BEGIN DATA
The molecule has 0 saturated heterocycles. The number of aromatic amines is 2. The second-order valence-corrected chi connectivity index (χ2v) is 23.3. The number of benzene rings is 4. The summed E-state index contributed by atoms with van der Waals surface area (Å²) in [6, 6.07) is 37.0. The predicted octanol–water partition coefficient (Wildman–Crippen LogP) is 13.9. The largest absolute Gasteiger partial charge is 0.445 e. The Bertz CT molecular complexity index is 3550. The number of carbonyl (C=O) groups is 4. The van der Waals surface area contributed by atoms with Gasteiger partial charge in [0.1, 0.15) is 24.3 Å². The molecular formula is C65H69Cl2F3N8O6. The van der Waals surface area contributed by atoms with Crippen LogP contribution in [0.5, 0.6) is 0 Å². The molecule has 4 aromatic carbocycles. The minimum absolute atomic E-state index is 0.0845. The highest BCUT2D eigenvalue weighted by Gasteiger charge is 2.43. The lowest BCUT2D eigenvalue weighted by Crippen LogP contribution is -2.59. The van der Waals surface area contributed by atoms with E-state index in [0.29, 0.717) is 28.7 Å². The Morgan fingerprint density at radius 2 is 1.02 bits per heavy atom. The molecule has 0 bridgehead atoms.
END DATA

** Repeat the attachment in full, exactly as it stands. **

The molecule has 0 saturated heterocycles. The number of aromatic amines is 2. The second-order valence-corrected chi connectivity index (χ2v) is 23.3. The number of benzene rings is 4. The summed E-state index contributed by atoms with van der Waals surface area (Å²) in [6, 6.07) is 37.0. The predicted octanol–water partition coefficient (Wildman–Crippen LogP) is 13.9. The largest absolute Gasteiger partial charge is 0.445 e. The Bertz CT molecular complexity index is 3550. The number of carbonyl (C=O) groups is 4. The van der Waals surface area contributed by atoms with Gasteiger partial charge in [0.1, 0.15) is 24.3 Å². The molecular formula is C65H69Cl2F3N8O6. The van der Waals surface area contributed by atoms with Crippen LogP contribution in [0.5, 0.6) is 0 Å². The molecule has 4 aromatic carbocycles. The minimum absolute atomic E-state index is 0.0845. The highest BCUT2D eigenvalue weighted by Gasteiger charge is 2.43. The lowest BCUT2D eigenvalue weighted by Crippen LogP contribution is -2.59. The van der Waals surface area contributed by atoms with E-state index in [0.29, 0.717) is 28.7 Å². The Morgan fingerprint density at radius 2 is 1.02 bits per heavy atom. The molecule has 0 bridgehead atoms.